Symptoms of URIs can include:

What you can do

Tell your doctor if you have any symptoms of a URI while using Toujeo. They can suggest ways to ease your symptoms. These may include resting, drinking lots of fluids, and trying an over-the-counter cold remedy. Be sure to check with your doctor first before trying to treat a URI on your own.

Allergic reaction

As with most drugs, Toujeo can cause an allergic reaction in some people. In clinical trials, mild allergic reactions occurred around the area where Toujeo was injected.* However, it’s not clear whether serious allergic reactions occurred in clinical trials.

Symptoms can be mild or serious and can include:

  • skin rash
  • itching
  • flushing
  • swelling under your skin, typically in your lips, eyelids, feet, or hands
  • swelling of your mouth, tongue, or throat, which can make it hard to breathe

* For more information about this side effect, see “Site reactions from SoloStar pens” in the “Side effect specifics” section above.

What you can do

For mild symptoms of an allergic reaction, call your doctor right away. They may recommend ways to ease your symptoms and determine whether you should keep using Toujeo. However, if your symptoms are serious and you think you’re having a medical emergency, immediately call 911 or your local emergency number.

Toujeo may cause several side effects. Here are some frequently asked questions about the drug’s side effects and their answers.

Is joint pain a side effect of Toujeo?

Toujeo isn’t likely to cause joint pain. This side effect wasn’t reported in clinical trials of the drug.

However, joint pain was reported as a side effect in clinical trials of a medication called Lantus.* Both Toujeo and Lantus contain insulin glargine as the active ingredient. So it’s possible that Toujeo may cause side effects similar to those of Lantus, including joint pain.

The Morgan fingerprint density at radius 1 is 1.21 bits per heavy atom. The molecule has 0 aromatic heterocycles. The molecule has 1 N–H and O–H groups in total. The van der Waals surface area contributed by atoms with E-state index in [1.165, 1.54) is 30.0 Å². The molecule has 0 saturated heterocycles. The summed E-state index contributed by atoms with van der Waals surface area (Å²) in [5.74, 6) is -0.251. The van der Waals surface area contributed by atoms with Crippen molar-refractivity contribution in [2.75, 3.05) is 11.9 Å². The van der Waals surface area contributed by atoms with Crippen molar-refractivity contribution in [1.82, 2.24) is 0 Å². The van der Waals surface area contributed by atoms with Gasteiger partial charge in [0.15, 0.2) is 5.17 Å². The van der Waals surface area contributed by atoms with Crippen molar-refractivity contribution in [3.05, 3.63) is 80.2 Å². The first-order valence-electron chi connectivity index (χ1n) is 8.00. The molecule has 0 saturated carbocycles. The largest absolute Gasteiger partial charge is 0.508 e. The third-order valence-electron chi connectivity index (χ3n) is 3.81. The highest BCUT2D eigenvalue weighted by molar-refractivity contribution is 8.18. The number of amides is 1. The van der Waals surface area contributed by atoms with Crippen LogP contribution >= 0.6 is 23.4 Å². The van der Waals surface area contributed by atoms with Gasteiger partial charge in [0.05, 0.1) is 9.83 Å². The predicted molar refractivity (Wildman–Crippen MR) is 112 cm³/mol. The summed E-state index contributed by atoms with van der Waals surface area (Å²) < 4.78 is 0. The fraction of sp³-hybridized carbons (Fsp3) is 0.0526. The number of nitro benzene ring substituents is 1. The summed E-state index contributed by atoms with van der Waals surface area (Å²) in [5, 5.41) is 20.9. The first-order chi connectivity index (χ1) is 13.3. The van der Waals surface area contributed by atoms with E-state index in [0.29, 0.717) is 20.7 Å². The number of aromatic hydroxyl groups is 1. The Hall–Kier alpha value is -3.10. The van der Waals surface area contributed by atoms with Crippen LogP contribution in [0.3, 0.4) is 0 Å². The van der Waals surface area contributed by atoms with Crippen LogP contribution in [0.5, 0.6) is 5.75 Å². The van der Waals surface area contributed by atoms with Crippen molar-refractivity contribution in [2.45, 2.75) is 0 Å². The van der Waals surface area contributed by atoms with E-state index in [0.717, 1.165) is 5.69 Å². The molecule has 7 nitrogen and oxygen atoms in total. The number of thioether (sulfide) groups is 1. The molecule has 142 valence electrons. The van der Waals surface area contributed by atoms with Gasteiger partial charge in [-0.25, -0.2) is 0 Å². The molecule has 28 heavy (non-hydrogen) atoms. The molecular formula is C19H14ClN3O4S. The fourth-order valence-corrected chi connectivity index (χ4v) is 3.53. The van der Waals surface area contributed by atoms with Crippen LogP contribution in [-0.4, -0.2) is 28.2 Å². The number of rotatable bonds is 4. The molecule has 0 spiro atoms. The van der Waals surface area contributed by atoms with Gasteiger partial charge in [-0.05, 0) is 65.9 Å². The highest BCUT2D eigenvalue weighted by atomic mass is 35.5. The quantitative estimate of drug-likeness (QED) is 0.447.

If you’re concerned about joint pain with Toujeo, talk with your doctor.

* To learn more about how Toujeo compares with Lantus, see this article.

Is diarrhea a side effect of Toujeo?

No, Toujeo isn’t known to cause diarrhea. This side effect wasn’t reported in clinical trials of the drug.

Diabetes, which Toujeo is used to treat, can lead to complications that cause diarrhea. For example, diabetes can cause nerve damage in the digestive system, which may lead to diarrhea.

Other diabetes drugs are also known to cause diarrhea. Examples include metformin (Fortamet, Glumetza, Riomet) and semaglutide (Ozempic). If you take these medications in combination with Toujeo, you may experience diarrhea. However, it’s likely a side effect of these other drugs instead of Toujeo itself.

If you have diarrhea while using Toujeo, talk with your doctor. They can determine if it’s caused by your condition, other medications you take, or something else. Your doctor can also suggest ways to relieve this side effect.

Does Toujeo cause sleepiness?

It’s not likely. Sleepiness wasn’t a side effect reported in clinical trials of Toujeo.

Toujeo is used to treat diabetes, and this condition may cause fatigue. Sleepiness can be a symptom of fatigue. Other symptoms of fatigue include muscle aches, irritability, and trouble concentrating.

If you feel sleepy or have other symptoms of fatigue while using Toujeo, talk with your doctor. The drug may not be working well to treat your diabetes. Your doctor can order tests to check how well your diabetes is being managed. They can also ask you about other possible causes of your sleepiness and recommend ways to feel more rested.

Be sure to talk with your doctor about your health history before Toujeo treatment. This drug may not be the right treatment for you if you have certain medical conditions or other factors that affect your health. The conditions and factors to consider include:

Hypokalemia. Toujeo can cause new or worseninghypokalemia (low level of potassium in the blood). This can lead to serious heart problems, including an irregular heart rate or rhythm.

Before starting Toujeo treatment, tell your doctor if you have hypokalemia. You should also tell them about all other health conditions you have and any medications you take. Your doctor can determine if these factors raise your risk of hypokalemia from Toujeo. Your doctor will likely monitor your potassium levels closely while you use the medication.